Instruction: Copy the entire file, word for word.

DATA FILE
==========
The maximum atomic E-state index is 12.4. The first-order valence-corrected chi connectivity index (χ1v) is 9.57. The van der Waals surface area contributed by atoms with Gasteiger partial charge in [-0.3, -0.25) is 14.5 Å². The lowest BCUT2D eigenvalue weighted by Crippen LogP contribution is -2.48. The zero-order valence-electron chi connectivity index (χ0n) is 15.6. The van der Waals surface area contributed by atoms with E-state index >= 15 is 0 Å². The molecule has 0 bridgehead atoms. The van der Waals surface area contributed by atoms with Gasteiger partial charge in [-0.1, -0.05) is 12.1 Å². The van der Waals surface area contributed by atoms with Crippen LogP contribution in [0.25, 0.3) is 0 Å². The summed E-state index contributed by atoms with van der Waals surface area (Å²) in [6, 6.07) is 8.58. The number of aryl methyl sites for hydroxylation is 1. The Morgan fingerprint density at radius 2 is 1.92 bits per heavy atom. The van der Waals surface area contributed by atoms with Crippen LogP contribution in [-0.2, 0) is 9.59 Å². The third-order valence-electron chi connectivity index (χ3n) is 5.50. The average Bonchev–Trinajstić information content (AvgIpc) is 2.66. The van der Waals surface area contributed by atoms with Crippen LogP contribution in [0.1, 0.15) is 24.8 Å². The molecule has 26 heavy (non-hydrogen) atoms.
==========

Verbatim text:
The maximum atomic E-state index is 12.4. The first-order valence-corrected chi connectivity index (χ1v) is 9.57. The van der Waals surface area contributed by atoms with Gasteiger partial charge in [-0.3, -0.25) is 14.5 Å². The lowest BCUT2D eigenvalue weighted by Crippen LogP contribution is -2.48. The zero-order valence-electron chi connectivity index (χ0n) is 15.6. The van der Waals surface area contributed by atoms with E-state index >= 15 is 0 Å². The molecule has 0 bridgehead atoms. The van der Waals surface area contributed by atoms with Gasteiger partial charge in [-0.1, -0.05) is 12.1 Å². The van der Waals surface area contributed by atoms with Crippen LogP contribution in [0.25, 0.3) is 0 Å². The summed E-state index contributed by atoms with van der Waals surface area (Å²) in [6, 6.07) is 8.58. The number of aryl methyl sites for hydroxylation is 1. The Morgan fingerprint density at radius 2 is 1.92 bits per heavy atom. The van der Waals surface area contributed by atoms with Crippen LogP contribution in [-0.2, 0) is 9.59 Å². The third-order valence-electron chi connectivity index (χ3n) is 5.50. The average Bonchev–Trinajstić information content (AvgIpc) is 2.66. The van der Waals surface area contributed by atoms with Crippen LogP contribution in [0.1, 0.15) is 24.8 Å². The molecule has 26 heavy (non-hydrogen) atoms.